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Putting together a talk for primary school?


MrGoatsmilk

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My son is at primary school and the teachers have asked if anyone has any skills/interests etc that they can go in and present to the kids. One of mine is Astronomy and they have shown an interest in me putting something together.

The school caters for 4 years to 12 and I would be happy to do different ones for different age groups.

I have a couple of scopes I can take in and set up in the day for them to look at and investigate under my supervision (the scopes that is not the kids) I would like to give them some idea of how large and how far away the plants are from the Sun and each other. Such as different size balls and using the playing field to give a distance in strides to each object for them to actually see.

I want to get some hands on stuff for them and not just spout facts and figures at them. As if there is enough interest I would like to offer to the school and parents an evening where I would set up the scopes on a few objects for them to get a taste of star gazing and seeing with their own eyes what is out there and how interesting it can be.

Anyone here presented to kids of this age? If so any ideas would be greatly appreciated. The school already teaches this nature of topic and does take them to Jodrell Bank.

Regards

Stuart

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hi,

i teach year 1 (i.e. 5 year olds), and i can confirm how interested most primary school children are in this sort of stuff. i think it's a great idea to go in and talk to them.

however, i've not much experience bringing astronomy stuff into the class room - i haven't been doing astronomy very long. i've been threatening to start an astronomy club at the school for a while though. i can definitely recommend you e-mail Dr Daniel Barth (i think his user name is adastra?) - he posts on here sometimes, as he teaches this stuff for living and has forgotten more than i'm ever likely to know about astronomy pedagogy.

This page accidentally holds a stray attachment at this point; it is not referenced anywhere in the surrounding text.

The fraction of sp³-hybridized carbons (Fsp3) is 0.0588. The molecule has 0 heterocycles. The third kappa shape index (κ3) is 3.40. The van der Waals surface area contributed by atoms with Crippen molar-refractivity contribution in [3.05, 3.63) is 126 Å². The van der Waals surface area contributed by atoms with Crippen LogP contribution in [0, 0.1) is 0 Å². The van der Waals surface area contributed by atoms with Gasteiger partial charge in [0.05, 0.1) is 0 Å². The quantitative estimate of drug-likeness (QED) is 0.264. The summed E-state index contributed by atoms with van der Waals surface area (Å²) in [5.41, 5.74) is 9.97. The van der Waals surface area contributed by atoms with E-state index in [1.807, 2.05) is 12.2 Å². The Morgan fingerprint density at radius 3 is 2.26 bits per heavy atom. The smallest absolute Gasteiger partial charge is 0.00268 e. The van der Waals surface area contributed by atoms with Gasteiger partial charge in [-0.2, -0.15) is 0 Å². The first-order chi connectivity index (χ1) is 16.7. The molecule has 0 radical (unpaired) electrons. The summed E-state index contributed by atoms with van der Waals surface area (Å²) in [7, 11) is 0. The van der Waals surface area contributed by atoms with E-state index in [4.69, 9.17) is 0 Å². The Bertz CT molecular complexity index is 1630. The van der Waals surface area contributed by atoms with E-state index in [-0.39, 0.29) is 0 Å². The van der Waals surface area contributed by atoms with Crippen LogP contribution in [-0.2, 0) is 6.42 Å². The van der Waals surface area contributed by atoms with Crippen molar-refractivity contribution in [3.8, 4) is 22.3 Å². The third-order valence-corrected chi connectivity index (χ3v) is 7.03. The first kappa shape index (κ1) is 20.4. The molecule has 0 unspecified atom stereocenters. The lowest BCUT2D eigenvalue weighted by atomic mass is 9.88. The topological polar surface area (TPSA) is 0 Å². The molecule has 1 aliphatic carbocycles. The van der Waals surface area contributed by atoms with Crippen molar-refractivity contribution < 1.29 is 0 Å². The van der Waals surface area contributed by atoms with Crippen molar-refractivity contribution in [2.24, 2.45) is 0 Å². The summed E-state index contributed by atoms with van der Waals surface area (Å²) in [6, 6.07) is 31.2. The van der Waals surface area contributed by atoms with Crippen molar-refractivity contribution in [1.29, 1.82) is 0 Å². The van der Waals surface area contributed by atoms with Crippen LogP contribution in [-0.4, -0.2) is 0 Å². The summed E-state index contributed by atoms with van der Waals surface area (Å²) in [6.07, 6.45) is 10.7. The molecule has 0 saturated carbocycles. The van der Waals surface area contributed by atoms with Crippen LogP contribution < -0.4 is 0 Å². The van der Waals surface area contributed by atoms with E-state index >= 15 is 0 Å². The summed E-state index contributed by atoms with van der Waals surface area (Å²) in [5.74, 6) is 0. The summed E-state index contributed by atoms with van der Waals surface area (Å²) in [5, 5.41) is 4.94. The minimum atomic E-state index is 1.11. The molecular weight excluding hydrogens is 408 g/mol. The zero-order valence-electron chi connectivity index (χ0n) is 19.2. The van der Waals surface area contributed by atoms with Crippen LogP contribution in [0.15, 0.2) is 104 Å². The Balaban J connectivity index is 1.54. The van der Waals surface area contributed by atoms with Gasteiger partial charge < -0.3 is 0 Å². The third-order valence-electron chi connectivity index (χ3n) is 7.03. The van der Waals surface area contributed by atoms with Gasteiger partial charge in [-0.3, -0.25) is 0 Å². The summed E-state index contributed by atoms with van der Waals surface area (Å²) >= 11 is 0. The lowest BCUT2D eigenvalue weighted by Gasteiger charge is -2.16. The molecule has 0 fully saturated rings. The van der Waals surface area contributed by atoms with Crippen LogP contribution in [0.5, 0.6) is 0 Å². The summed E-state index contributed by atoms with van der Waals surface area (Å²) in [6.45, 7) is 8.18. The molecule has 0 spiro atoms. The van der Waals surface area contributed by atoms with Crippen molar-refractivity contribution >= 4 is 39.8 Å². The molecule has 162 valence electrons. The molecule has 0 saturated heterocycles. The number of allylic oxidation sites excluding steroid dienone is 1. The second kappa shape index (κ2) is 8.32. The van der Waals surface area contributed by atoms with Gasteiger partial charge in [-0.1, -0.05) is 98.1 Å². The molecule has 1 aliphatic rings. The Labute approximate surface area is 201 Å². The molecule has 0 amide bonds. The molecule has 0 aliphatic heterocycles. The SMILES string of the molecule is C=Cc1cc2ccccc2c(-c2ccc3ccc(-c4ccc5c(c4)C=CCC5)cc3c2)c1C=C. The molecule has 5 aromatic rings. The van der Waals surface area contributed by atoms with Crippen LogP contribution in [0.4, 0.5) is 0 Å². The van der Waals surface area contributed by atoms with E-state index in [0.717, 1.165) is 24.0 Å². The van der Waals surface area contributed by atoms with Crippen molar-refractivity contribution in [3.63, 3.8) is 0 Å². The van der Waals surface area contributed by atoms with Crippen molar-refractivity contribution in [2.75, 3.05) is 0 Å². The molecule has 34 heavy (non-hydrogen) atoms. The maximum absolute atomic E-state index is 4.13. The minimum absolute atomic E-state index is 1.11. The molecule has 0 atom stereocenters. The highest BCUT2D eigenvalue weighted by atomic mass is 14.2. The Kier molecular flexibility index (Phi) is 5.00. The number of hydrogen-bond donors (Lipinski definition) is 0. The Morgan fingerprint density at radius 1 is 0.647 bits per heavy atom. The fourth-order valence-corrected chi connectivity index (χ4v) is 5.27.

that said, let me know if you have some specific advice you'd like.

stephen.

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Rather than different sized balls for the planets, I recall when I was at primary school we all went outside to the playing field and the person doing the astro talk chose some kids to be the sun & planets, important moons & probes like voyager etc and we were spaced out to scale on the field.

an idea perhaps?

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I did a talk at my daughter school just before the summer holidays. In Scotland they do a term in Primary 6 (10 years old) when they learn all about the Solar System.

Astronomy is a big subject so I would recommend concentrating on one subject to start with. The Solar System would be a good start -

I did a Power Point presentation as they have a Smart Board in the classroom that I was able to hook my laptop up to. Followed by a video of the scale of the Solar System which then went on up to the largest known star.

I had a mate of mine help out as he also has a telescope so after the talk we set up the scopes in the playground for the kids to look at. We also had Baader Solar Film filters so the kids were able to all get a look a some sunspots as luckily the clouds cleared just before the morning break bell which was when the talk was due to finish.

We had a great morning and the kids were brilliant and asked some great questions. I'd highly recommend giving it a go. We were also going to do the scale of the Solar System in the playground but ran out of time. The plan was to use the kids as the Planets and measure the distance between them. I had printed out pictures of the Sun and Planets for them to hold. I also had an app on my phone (android marketplace) called Solar Sizer to work out the distances.